The graduate program in biological anthropology at CU Boulder offers training in several areas, including primatology, human biology, and paleoanthropology. We share an interest in human ecology, the broad integrative area of anthropology that focuses on the interactions of culture, biology and the environment. We also share an interest in the processes of globalization, which are rapidly changing many aspects of the modern world. As biological anthropologists, we are well positioned to analyze the impact of globalization on the interaction between biology and behavior, and to analyze human and primate adaptations to changing environments and declining biodiversity. Our faculty research interests include:
Training & Research
We offer training and research opportunities in several laboratories and at several field sites. These include:
The South African Galago Project (PI: Michelle Sauther)
Our project focuses on the comparative ecology, biology and behavior of both species living in an Afro-Montane forest on top of the Soutpansberg Mountain range in Northern South Africa. While nearly all primate species live in the tropics, these bushbaby species are two of the few primates that live within temperate areas outside of the tropics. Due to their dramatic size difference, they are allowing us to better understand how body size may affect their ability to deal with challenging temperate environments. As there is not much information available on how challenging environments impact primates, understanding the thermal, dietary and behavioral ecology of these two primates living in a temperate environment will be essential for addressing what factors allow primates to adjust to a changing environment and will inform how primates living in changing, fluctuating tropical environments may adapt to changes in climate in the coming years.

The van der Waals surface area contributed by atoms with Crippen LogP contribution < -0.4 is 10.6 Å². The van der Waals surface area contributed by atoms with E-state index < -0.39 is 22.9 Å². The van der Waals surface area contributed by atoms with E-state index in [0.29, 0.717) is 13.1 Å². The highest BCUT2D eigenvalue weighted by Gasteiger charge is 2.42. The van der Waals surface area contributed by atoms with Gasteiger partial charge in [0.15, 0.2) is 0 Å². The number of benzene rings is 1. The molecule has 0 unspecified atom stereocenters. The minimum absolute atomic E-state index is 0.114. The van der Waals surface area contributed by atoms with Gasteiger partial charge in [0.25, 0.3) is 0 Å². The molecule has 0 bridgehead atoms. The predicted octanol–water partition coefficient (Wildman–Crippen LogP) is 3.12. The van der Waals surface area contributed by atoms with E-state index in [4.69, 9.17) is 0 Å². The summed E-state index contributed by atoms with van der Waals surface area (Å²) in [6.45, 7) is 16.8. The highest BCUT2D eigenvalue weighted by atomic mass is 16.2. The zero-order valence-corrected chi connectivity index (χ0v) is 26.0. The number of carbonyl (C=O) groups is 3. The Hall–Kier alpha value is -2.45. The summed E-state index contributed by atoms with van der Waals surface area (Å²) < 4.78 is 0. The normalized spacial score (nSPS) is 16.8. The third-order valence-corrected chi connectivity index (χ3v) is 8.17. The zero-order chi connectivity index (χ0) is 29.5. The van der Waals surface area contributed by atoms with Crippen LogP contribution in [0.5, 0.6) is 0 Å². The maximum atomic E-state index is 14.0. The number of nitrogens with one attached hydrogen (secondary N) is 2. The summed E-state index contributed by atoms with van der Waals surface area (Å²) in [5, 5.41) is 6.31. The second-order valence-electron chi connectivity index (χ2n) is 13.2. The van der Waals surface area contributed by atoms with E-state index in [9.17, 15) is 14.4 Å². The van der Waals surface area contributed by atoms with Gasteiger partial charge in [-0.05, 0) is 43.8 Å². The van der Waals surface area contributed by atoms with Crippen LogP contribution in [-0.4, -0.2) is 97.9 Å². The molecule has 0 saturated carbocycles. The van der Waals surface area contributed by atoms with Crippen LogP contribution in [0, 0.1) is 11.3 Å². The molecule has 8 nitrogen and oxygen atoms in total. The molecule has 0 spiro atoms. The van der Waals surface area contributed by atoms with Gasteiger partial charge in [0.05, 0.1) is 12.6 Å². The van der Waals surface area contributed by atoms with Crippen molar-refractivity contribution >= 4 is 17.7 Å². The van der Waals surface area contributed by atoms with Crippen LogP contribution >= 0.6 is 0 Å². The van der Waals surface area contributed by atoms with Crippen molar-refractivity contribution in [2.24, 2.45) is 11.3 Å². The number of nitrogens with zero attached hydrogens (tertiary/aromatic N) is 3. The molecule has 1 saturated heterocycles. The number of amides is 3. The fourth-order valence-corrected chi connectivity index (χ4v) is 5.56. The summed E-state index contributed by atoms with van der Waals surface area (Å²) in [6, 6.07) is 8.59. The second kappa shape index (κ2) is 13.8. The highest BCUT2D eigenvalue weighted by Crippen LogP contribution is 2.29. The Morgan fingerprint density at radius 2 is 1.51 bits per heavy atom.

Growth and Development Lab (PI: Robin Bernstein)
We use enzyme immunoassay methods to measure biomarkers in blood, saliva, hair, breast milk, stool, and urine. We also use mid-infrared spectroscopy to measure macronutrients in human breast milk. (Cristol Chemistry and Biochemistry, Room 251)
Nutritional and Isotopic Ecology Lab (NIEL; PI: Sponheimer)
We perform nutritional, mechanical, and isotopic analyses on a broad suite of plant and animal tissues to address questions about the ecology of modern and fossil taxa. (Cristol Chemistry and Biochemistry, Room 210). The lab has active projects in South Africa, Kenya, and the USA.
Primate Conservation and Ecology Laboratory (PI: Covert)
This is for training on the interface between primate skeletal biology and ecology.